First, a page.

Gaza health ministry spokesperson Ashraf Al-Qidra, who was inside Al Shifa hospital, said 32 patients had died in the past three days, including three newborn babies, as a result of the siege of the hospital and lack of power.
At least 650 patients were still inside, desperate to be evacuated to another medical facility by the Red Cross or some other neutral agency.
Here’s more detail on what’s happening in the conflict.
This morning’s headlines at a glance
Good morning, and thanks for your company.
It’s Tuesday, November 14. I’m Caroline Schelle, and I’ll be anchoring our live coverage for the first half of the day.
Here’s what you need to know before we get started:
- The public service and Services Australia will be bolstered as the federal government vows to deliver “robo-justice” to welfare recipients affected by the Coalition’s unlawful debt recovery scheme.
- Australians are split on whether to allow demonstrations about the Israel-Hamas conflict, while most voters are against using public buildings to fly either the Palestinian or Israeli flag.
- A delegation of Victorian Indigenous leaders will bring their collective voice to Canberra for meetings with Prime Minister Anthony Albanese and senior ministers following the Voice to parliament’s defeat.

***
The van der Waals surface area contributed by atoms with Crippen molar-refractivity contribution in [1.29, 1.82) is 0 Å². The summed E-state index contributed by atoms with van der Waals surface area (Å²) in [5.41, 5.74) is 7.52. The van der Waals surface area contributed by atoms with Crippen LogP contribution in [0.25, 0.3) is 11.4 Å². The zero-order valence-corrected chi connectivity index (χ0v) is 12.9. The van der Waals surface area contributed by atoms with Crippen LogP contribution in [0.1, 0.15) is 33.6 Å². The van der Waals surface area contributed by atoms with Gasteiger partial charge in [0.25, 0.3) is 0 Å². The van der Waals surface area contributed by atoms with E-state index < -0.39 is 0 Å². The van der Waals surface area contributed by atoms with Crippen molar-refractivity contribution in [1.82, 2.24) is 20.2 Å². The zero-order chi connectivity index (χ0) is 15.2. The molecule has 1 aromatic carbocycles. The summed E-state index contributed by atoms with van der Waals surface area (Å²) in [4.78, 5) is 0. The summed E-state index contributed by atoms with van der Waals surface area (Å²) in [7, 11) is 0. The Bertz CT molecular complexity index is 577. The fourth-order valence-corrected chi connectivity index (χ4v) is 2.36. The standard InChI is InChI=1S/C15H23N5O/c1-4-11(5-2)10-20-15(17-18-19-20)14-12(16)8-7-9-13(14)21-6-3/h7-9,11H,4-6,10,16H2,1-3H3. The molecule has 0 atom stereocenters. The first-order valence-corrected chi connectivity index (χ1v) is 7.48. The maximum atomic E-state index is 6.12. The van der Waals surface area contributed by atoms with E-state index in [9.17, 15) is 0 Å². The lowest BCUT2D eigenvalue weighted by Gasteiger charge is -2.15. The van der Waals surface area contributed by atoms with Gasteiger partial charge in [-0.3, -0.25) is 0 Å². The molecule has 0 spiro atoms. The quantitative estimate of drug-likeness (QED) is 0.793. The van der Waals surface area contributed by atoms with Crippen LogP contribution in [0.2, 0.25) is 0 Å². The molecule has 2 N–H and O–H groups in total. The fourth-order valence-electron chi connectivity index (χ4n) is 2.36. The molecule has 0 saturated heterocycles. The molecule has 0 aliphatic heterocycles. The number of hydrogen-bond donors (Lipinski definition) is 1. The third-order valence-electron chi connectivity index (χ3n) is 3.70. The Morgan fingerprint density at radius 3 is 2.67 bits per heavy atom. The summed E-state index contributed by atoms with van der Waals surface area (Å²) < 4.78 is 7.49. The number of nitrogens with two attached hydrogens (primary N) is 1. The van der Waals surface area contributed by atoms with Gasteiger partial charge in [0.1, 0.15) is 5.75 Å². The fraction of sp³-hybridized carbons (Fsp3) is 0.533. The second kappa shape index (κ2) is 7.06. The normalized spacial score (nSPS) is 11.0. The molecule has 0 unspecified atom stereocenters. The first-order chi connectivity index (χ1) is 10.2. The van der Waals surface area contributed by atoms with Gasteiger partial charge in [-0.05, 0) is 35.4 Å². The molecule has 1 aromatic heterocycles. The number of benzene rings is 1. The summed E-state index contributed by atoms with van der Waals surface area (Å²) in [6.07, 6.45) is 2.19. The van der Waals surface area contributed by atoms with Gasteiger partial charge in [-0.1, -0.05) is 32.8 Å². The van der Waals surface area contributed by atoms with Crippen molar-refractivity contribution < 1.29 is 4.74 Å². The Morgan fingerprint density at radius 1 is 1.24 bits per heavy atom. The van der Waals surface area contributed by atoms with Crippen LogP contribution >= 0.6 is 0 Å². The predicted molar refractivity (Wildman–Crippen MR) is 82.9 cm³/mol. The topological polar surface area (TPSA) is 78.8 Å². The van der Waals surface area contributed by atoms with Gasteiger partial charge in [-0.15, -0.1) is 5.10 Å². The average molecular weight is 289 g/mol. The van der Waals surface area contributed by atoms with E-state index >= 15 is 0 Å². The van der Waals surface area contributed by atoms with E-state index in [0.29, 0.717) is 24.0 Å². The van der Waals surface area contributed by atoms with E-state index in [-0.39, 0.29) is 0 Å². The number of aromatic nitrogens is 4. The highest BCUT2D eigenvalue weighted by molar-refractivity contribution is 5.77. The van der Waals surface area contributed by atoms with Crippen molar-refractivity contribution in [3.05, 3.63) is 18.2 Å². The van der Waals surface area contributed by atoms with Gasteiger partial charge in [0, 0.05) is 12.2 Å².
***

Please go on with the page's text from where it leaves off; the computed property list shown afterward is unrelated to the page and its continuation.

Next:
- Australia will establish the military equivalent of a free trade zone with the United States and United Kingdom under sweeping changes to the nation’s defence export laws.
- Data shows renters in each capital city are now worse off than before the COVID-19 pandemic in 2019, and rental inflation is expected to increase further.
- Optus will front a fiery Senate inquiry into its network failure that affected 10 million customers at the end of the week.
- Overseas, former US president Donald Trump denigrated his domestic opponents and critics during a Veterans Day speech, calling those on the other side of the aisle “vermin”.
- And former British Prime Minister David Cameron made a shock return to high office, becoming foreign secretary in a major shakeup of the Conservative government.
Let’s get into it.